New Judgment: Jackson v Murray & Anor  UKSC 5
18 Wednesday Feb 2015
On appeal from:  CSIH 100
The Supreme Court allowed an appeal by a majority of 3-2 challenging the Inner House of Session’s assessment of contributory negligence lying at 70% in regards to pursuer’s accident when she was seriously injured after being struck down by the defender’s car. The Lord Ordinary had found that the defender had failed to drive with reasonable care and was negligent, however the “principle cause” of the accident was the “reckless folly” of the pursuer, considering that either she did not look to the left before crossing or, having looked, she failed to identify and react sensibly to the presence of the car in close proximity. The Lord Ordinary had assessed that in either scenario the greater cause of the accident was the pursuer’s movement into the path of the defender’s car at the time when it was impossible for him to avoid the collision and set the contributory negligence at 90%. This was brought down to 70% on appeal to the Extra Division of the Court of Session.
In allowing the appeal the Supreme Court stated that the lower court must have gone wrong: in the absence of an identifiable error, only a difference of view as to the apportionment of responsibility that exceeds the ambit of reasonable disagreement will warrant the conclusion. It stated that the Extra Division had only provided a very brief explanation of their apportionment of 70%, and although they right considered that the pursuer did not take reasonable care for her own safety, regard also needed to be had to her circumstances. She was only 13 and attempting to cross a relatively major road with a 60mph speed limit, after dusk and without street lights, was not straightforward even for an adult.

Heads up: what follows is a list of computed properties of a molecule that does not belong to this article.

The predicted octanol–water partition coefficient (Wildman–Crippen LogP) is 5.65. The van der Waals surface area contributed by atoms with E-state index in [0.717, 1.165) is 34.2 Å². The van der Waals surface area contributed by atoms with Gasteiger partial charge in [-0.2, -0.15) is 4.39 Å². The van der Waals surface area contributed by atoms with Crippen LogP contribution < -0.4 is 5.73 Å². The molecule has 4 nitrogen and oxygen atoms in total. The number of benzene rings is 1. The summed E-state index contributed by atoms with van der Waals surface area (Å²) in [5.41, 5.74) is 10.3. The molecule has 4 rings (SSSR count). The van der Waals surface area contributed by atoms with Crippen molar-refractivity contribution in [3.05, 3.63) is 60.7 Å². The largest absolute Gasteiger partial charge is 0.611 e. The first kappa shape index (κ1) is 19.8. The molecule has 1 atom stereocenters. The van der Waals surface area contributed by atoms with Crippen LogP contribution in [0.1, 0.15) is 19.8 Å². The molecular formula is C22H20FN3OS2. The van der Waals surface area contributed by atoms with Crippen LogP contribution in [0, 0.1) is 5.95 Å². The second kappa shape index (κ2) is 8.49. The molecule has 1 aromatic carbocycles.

The majority concluded that overall the Extra Division’s reasoning did not provide a satisfactory explanation of their conclusion that the pursuer bore the major share of responsibility. Lord Reed considered the defender’s conduct played at least an equal role to that of the pursuer in causing the damage and was at least equally blameworthy. It therefore allowed the appeal and awarded 50% of the agreed damages to the pursuer.
The dissenting judge’s believed the appeal should not have been allowed as to not to look or to knowingly run into the path of the car displayed a very high degree of carelessness. Lord Hodge believed the Extra Division were entitled, because of the extent of her blameworthiness, to attribute to the pursuer the major share of responsibility.